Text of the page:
What Should You Do After A Relative Has Declined Treatment For A Terminal Illness?

by Brent Woods

If a parent or other loved one has declined treatment for a terminal illness, you may be wondering about the next steps in this process. When should you seek hospice care for your relative? What will this care involve, and how will your relative pay for hospice or other palliative care? Read on to learn more about what hospice workers can do to help keep your relative comfortable in his or her last days. 

When should you seek hospice care?

If your relative has been diagnosed with any illness that will result in death even with treatment, he or she may have declined any life-extending options and simply opted to spend his or her last days at home with family, or traveling to check off "bucket list" items. Although you may associate hospice care with treatment during the last few days of life, this care can begin as soon as your relative has been diagnosed as terminal. 

What will hospice workers do?

When you first contact hospice, workers may come to your relative's home (or your home, if you're planning to provide care) and talk to your relative about what he or she would like from the process. This can include pain management under the care of a hospice physician, spiritual counseling or other therapies to help cope with the death process, and personal care that can include assistance with bathing and meals.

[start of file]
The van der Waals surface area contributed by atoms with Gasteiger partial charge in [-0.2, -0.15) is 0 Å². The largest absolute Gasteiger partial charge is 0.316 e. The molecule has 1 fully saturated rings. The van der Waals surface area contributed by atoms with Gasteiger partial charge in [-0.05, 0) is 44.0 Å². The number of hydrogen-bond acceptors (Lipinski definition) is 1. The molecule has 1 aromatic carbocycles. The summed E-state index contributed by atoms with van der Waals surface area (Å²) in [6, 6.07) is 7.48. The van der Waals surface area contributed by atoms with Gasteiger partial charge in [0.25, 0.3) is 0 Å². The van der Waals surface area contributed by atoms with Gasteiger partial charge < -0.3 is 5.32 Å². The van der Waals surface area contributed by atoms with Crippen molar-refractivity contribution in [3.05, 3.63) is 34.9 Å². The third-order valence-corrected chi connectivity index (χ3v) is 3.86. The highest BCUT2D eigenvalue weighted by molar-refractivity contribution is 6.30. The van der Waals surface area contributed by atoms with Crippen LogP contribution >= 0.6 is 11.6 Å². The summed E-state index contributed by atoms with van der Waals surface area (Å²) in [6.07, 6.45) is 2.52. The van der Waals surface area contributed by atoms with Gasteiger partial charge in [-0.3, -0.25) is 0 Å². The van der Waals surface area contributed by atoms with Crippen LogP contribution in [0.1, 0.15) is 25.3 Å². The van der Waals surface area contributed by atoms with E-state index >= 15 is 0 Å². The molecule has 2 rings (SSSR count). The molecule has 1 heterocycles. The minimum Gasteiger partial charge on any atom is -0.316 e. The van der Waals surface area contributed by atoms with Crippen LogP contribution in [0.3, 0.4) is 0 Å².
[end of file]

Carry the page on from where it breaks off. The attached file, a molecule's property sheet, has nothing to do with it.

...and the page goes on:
In some cases, your relative may not yet need these services, and may choose to live out the next few weeks or months as normally as possible. Still, by forging a relationship with a hospice provider, your relative will be able to receive customized, immediate care whenever he or she needs it. 

How can your relative pay for hospice care?

In many cases, hospice care in your area may be covered by your relative's health insurance or Medicare, if your relative is over age 65. Once your relative has been diagnosed as terminal, you may want to get a durable power of attorney so that you can help your relative make financial and medical decisions once he or she is no longer able to do so. 

If your relative's health insurance won't cover this care, he or she may be able to enter into an arrangement with the hospice facility to allow the facility to collect from your relative's estate after death. This can allow your relative to receive the palliative care he or she needs without stressing about financial matters.